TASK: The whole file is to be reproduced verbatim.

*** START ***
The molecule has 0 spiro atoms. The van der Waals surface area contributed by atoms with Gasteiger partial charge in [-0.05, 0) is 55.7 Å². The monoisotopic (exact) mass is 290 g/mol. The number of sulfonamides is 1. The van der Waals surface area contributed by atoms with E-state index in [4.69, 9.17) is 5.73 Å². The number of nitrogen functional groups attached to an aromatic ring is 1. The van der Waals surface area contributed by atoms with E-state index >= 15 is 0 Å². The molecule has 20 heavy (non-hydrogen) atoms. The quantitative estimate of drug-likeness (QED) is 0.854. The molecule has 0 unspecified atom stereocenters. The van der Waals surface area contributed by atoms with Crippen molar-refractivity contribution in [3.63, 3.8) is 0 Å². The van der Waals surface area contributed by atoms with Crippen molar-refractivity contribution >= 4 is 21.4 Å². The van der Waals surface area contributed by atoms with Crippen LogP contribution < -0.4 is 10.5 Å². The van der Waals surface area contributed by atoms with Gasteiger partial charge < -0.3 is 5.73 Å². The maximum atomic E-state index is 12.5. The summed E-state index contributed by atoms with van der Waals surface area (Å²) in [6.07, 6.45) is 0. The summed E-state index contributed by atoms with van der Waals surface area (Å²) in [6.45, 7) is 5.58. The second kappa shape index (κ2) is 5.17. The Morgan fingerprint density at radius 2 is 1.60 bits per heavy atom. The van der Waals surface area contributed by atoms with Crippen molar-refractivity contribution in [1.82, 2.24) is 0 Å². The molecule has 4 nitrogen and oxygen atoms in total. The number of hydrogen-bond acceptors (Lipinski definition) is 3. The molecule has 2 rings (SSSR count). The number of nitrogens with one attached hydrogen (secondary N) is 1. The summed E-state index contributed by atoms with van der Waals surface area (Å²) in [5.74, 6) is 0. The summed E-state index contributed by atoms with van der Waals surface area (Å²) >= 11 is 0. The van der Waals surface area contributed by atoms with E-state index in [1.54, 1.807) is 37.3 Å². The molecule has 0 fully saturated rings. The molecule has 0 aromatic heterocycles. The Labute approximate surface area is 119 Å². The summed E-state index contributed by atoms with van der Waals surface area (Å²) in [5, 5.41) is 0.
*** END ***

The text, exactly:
The molecule has 0 spiro atoms. The van der Waals surface area contributed by atoms with Gasteiger partial charge in [-0.05, 0) is 55.7 Å². The monoisotopic (exact) mass is 290 g/mol. The number of sulfonamides is 1. The van der Waals surface area contributed by atoms with E-state index in [4.69, 9.17) is 5.73 Å². The number of nitrogen functional groups attached to an aromatic ring is 1. The van der Waals surface area contributed by atoms with E-state index >= 15 is 0 Å². The molecule has 20 heavy (non-hydrogen) atoms. The quantitative estimate of drug-likeness (QED) is 0.854. The molecule has 0 unspecified atom stereocenters. The van der Waals surface area contributed by atoms with Crippen molar-refractivity contribution in [3.63, 3.8) is 0 Å². The van der Waals surface area contributed by atoms with Crippen molar-refractivity contribution >= 4 is 21.4 Å². The van der Waals surface area contributed by atoms with Crippen LogP contribution < -0.4 is 10.5 Å². The van der Waals surface area contributed by atoms with Gasteiger partial charge < -0.3 is 5.73 Å². The maximum atomic E-state index is 12.5. The summed E-state index contributed by atoms with van der Waals surface area (Å²) in [6.07, 6.45) is 0. The summed E-state index contributed by atoms with van der Waals surface area (Å²) in [6.45, 7) is 5.58. The second kappa shape index (κ2) is 5.17. The Morgan fingerprint density at radius 2 is 1.60 bits per heavy atom. The van der Waals surface area contributed by atoms with Crippen molar-refractivity contribution in [1.82, 2.24) is 0 Å². The molecule has 4 nitrogen and oxygen atoms in total. The number of hydrogen-bond acceptors (Lipinski definition) is 3. The molecule has 2 rings (SSSR count). The number of nitrogens with one attached hydrogen (secondary N) is 1. The summed E-state index contributed by atoms with van der Waals surface area (Å²) in [5.74, 6) is 0. The summed E-state index contributed by atoms with van der Waals surface area (Å²) >= 11 is 0. The van der Waals surface area contributed by atoms with E-state index in [1.54, 1.807) is 37.3 Å². The molecule has 0 fully saturated rings. The molecule has 0 aromatic heterocycles. The Labute approximate surface area is 119 Å². The summed E-state index contributed by atoms with van der Waals surface area (Å²) in [5, 5.41) is 0.